An accountability partnership equates to responsibility. This includes responsibility to your partner and to yourself. The accountability partnership involves keeping your promises. It is a willingness to lengthen your stride. It is an opportunity to propel yourself and your accountability partner to new heights of goal achievement.
The benefit of having an accountability partner is understanding expectations. You also have similar examples to look to. You can check in with each other on a regular basis about what is happening with your goals. You can also discuss how you feel about the situation and the progress. If you are unsure of how to solve a certain situation, you can gain valuable feedback.
The drawbacks of having an accountability partner are more logistical than relational. You may not be there in person for a natural conversation. Communication delays may prevent you from gaining needed advice for an important decision.
Yet the benefits far outweigh the inconveniences. You both want to become your future selves. You want to become your best selves. You want to manage your time and talents. You enjoy giving and receiving feedback. You rejoice in each other’s successes, and inspire each other when you struggle.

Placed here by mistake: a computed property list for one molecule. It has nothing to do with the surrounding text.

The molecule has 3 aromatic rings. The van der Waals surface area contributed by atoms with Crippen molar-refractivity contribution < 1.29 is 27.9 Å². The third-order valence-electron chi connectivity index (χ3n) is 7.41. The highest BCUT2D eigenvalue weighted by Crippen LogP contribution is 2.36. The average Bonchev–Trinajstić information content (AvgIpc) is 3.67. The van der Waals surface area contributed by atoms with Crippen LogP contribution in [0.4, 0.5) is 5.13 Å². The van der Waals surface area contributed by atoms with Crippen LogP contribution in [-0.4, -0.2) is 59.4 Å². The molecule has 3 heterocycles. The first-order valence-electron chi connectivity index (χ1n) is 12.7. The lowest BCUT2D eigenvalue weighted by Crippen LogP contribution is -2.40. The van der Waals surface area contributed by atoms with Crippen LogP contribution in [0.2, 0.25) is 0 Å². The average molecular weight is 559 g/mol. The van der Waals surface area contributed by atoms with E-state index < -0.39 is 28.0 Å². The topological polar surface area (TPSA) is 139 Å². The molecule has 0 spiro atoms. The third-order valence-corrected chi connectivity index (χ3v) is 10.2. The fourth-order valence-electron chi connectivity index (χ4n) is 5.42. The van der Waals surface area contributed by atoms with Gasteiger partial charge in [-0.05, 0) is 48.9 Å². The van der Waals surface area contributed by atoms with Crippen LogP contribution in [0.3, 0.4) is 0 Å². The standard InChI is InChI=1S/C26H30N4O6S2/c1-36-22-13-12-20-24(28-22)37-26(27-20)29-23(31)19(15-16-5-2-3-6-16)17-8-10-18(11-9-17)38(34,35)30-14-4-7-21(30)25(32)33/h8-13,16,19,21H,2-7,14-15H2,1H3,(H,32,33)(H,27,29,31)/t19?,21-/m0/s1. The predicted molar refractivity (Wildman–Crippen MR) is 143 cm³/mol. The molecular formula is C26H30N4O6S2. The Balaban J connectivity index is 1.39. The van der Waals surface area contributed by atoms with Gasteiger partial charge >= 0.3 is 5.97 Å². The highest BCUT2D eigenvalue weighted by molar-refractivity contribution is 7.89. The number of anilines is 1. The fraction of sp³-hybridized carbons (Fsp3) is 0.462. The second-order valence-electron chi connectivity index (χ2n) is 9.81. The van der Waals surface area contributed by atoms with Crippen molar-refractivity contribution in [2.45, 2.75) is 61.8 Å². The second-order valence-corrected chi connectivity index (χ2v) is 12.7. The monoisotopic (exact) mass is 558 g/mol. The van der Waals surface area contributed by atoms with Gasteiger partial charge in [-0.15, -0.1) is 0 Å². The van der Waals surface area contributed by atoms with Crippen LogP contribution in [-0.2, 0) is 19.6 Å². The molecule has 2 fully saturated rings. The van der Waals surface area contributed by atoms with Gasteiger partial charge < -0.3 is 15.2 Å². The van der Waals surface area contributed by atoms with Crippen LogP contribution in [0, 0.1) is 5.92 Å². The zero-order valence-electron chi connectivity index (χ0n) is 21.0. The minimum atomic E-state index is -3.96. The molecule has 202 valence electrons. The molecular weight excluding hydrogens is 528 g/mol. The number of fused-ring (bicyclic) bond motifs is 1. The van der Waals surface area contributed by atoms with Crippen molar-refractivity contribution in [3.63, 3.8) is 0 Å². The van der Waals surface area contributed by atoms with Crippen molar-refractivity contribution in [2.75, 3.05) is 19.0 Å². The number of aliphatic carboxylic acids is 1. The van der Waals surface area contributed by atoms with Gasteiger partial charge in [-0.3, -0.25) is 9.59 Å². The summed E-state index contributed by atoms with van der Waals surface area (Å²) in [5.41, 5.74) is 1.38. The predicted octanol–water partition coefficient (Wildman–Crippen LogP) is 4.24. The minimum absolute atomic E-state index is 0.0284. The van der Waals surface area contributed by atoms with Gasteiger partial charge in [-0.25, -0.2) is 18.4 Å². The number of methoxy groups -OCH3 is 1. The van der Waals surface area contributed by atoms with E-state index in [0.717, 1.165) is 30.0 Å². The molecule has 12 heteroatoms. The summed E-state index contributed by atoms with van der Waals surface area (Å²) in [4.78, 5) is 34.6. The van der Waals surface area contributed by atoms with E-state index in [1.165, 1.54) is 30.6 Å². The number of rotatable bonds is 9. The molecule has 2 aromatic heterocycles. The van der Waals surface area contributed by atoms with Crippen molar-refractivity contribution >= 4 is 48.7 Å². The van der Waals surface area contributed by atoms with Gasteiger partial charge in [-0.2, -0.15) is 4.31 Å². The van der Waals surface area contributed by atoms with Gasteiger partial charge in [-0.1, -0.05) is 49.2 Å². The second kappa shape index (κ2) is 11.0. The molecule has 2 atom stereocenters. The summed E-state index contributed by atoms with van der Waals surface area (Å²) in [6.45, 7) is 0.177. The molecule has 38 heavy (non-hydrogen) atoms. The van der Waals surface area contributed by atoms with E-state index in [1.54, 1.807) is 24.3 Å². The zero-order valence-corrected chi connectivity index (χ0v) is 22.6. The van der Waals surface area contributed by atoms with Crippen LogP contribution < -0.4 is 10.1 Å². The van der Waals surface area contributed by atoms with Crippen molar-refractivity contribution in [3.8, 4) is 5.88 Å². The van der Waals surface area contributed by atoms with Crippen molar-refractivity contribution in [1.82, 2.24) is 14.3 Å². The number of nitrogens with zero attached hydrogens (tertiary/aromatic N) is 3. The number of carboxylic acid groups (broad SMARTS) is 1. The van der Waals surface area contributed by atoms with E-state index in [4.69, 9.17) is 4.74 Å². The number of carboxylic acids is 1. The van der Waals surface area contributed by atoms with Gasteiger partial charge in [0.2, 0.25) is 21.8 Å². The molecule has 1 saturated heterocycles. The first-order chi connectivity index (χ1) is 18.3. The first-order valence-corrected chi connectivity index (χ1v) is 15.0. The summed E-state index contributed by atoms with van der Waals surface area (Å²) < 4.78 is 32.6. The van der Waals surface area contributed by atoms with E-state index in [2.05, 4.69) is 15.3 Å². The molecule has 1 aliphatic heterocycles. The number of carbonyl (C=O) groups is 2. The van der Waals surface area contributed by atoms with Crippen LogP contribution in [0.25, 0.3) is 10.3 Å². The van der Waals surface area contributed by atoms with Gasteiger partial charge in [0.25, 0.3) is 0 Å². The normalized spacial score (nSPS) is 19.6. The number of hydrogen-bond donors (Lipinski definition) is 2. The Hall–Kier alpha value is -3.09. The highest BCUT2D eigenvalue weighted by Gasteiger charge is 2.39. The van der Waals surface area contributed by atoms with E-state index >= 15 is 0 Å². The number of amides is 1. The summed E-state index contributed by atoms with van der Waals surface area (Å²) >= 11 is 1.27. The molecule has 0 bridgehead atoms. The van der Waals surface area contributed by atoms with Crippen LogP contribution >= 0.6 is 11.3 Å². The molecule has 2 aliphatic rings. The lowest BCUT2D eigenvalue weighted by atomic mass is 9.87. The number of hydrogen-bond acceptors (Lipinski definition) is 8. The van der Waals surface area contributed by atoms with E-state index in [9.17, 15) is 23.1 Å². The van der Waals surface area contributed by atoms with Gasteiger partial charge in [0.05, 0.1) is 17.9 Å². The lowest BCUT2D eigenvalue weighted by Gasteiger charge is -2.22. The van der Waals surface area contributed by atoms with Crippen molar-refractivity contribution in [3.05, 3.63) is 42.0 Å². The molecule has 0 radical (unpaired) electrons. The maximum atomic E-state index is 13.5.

The Ultimate Partnership
My own accountability experiences began when I became a health coach helping clients with accountability for their various health goals. Soon, I realized that I also needed an accountability partner. It wasn’t enough that I was helping someone else with accountability. I needed to also be on the receiving end of that partnership. I needed to experience it for myself. For reciprocity and experience, I sought out an accountability partner.
Here’s how to rock it as an accountability partner:
1. Find an Accountability Partner
Find a partner. That person may be a family member, friend, work colleague, coach, etc.
I actually have two accountability partners. My first was my husband. There are many benefits of having a family member as an accountability partner. One benefit is the in-person contact you experience each day. I love the opportunity to have a more natural conversation (instead of text or email).
My husband and I discuss my experiences with business and personal goals. We focus on what I’m doing well and what areas I can improve upon. I also gain valuable feedback from him as I work toward my goals.
For example, we talk through various questions:
- Do I appear stressed out about my goals, or am I calm and focused?
- Do I understand the WHY behind my goals?
- Am I going about my goals in a methodical, logical way?
My second accountability partner has been a close friend of mine for many years. She has several children and grandchildren, and is now involved in a family business. Her focus is on her family and being able to give back to those who have served her over the years. She joined an accelerated momentum program a few years before I did, so the timing was perfect. We are able to share our perspectives and experiences as we go through the program together.